Here’s a simple point about purpose: if your organization has not declared one, or its beliefs and actions do not align with the one it has declared, then it’s ignoring the elephant in the room.
Declared Purpose vs. Real Purpose
As I write, I am reminded of a global company whose senior leaders are resigning by the day because they have interpreted the direction and an action plan recently declared by the board and CEO as completely contrary to their implicit beliefs about the purpose of the company. Exit interviews reveal sentiments like, “this is not who we are…” and, “if that is the directio
n, then I want no part of it!” This illustrates a hidden truth about purpose: it is implied by the actions of every organization. Even if a company hasn’t declared a purpose, it has one.
This means that there are two kinds of purpose. The first is the one that is desired and declared. The second is the one implied by actions, is believed, and is, therefore, real. In some cases, they align nicely, and in other cases the incongruence is obvious.
For instance, a food company I know well, wrestling with the consequences of stalled growth, finds itself needing to reset its global footprint to better reflect demand. Seems like a sensible thing to do, on the face of it. Just close some capacity in one place and open more where the customers are. Many North American businesses are dealing with the same re-distribution of consumer demand. The trouble is, to do so breaks some long term and cherished social contracts, and that raises an unanswered question: why is this company in existence? Does it exists merely to chase consumer demand wherever it is, or does it have some purpose related to the communities that have once served it well but who no longer offer sufficient business growth. Or again, in another business I know that serves both consumers and other businesses serving the same consumers, the stated purpose is sufficiently at odds with the quarterly financial focus that the corporate ambition may fuel more cynicism than inspiration.
Although a purpose statement may be inscribed on marble floors or letterhead or business cards, it will not make any real difference until it is written on hearts and carved in the desires and beliefs that together form the collective will of an organization. Because if it’s not real and true, it’s not a purpose, it’s a lie. And in the age of transparency and a million Davids that lie will become a millstone around your company’s neck in the blink of an eye.
Famously, when Johnson & Johnson leaders and employees acted to initiate a massive, nationwide recall in response to the deadly 1982 Tylenol crisis in Chicago, they acted because they believed their Credo was true: “put the needs and well-being of the people they serve first.” J&J demonstrated a congruency between declared purpose and the real, believed, purpose. Their actions during that awful time had memorable and trust-building results that nurtured belief (for both employees and customers) and built expectations for the future.
As J&J proved, purpose is what has always been there. It must be listened to and watched for. If you ask, “what do you believe this company is for?” you may find the answer quite revealing. The real purpose could turn out to be a troublesome white elephant—that unarticulated thing below the surface that has always sort of bothered you or your customers. Or, the real purpose might turn out to be quite compelling and deliver far more meaning than the declared purpose that has been quoted robotically for years. No matter what is uncovered, such an exercise of listening for purpose must be done regularly.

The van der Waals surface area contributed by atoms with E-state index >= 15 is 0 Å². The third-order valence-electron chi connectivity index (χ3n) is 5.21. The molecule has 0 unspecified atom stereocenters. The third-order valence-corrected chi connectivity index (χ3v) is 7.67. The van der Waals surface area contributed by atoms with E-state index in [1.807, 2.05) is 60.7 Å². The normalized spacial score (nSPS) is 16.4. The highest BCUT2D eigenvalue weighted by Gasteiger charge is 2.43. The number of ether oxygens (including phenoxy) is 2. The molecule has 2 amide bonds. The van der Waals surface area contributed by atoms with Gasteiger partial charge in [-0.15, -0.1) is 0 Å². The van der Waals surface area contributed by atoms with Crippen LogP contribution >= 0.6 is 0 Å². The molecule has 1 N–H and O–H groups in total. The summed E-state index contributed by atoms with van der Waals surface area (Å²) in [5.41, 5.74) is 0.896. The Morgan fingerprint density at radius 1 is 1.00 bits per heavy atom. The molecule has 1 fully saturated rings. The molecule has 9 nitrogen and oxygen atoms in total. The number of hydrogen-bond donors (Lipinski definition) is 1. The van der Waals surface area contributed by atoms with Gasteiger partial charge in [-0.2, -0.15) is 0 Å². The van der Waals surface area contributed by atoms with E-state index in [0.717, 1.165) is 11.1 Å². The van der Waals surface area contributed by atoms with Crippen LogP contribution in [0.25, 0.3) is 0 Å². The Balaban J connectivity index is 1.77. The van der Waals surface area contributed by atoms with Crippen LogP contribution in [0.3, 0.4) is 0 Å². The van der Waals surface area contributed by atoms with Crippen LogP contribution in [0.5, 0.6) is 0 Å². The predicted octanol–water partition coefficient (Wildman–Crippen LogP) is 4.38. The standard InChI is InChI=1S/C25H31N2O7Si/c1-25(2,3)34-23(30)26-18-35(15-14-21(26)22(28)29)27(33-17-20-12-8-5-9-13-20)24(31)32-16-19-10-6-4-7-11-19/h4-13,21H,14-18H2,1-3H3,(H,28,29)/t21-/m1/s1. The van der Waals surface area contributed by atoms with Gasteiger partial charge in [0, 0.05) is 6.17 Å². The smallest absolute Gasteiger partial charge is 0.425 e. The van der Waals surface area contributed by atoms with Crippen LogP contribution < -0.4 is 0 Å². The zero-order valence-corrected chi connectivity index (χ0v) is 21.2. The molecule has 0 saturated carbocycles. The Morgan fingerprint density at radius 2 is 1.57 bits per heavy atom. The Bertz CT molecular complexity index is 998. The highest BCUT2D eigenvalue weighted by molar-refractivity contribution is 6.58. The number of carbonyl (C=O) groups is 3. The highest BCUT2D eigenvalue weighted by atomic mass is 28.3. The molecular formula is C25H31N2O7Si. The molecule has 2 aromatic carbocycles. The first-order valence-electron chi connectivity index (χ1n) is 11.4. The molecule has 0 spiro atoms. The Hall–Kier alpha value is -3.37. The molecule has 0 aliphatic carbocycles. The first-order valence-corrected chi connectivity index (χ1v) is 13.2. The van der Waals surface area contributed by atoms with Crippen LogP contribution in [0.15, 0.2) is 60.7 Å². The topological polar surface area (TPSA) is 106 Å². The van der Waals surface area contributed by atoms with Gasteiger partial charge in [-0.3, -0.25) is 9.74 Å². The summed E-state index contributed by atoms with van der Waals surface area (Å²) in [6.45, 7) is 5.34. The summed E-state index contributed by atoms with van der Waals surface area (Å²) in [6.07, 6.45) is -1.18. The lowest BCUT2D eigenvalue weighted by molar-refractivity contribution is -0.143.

Purpose, Belief and Action
A CEO recently expressed to me his opinion that if he could just articulate two things—the purpose and the opportunity that lies ahead for his business—and show that they were endorsed by customers, then his employees would believe it. If that happened, the marketing challenge of re-positioning his business would resolve naturally.
His instincts are right. In their important model suggesting a framework for organizational development, Warner Burke and George Litwin describe the transformational and transactional variables that an organizational system includes. They posit three transformational variables, one of which is “Strategy—that set of choices that define the focus of any organization.” Note that strategy is composed not of what is said, but of what is believed. Until a declared purpose is accepted and believed to be true by the employees, it is not the strategy.
Every organization, then, is continually engaged in the choosing and tending of a purpose through the interactions of its various members that together foster a common belief in the nature of that purpose and suggest the actions to match, creating observable evidence for others. An organization’s real purpose exists as a composite of the beliefs that those inside and outside hold about the purpose of the organization and the way they act upon those beliefs. In other words, purpose is not something that a corporation can get. It is what it finds has got hold of it.
Look for that elephant named Purpose—she’s in your company somewhere.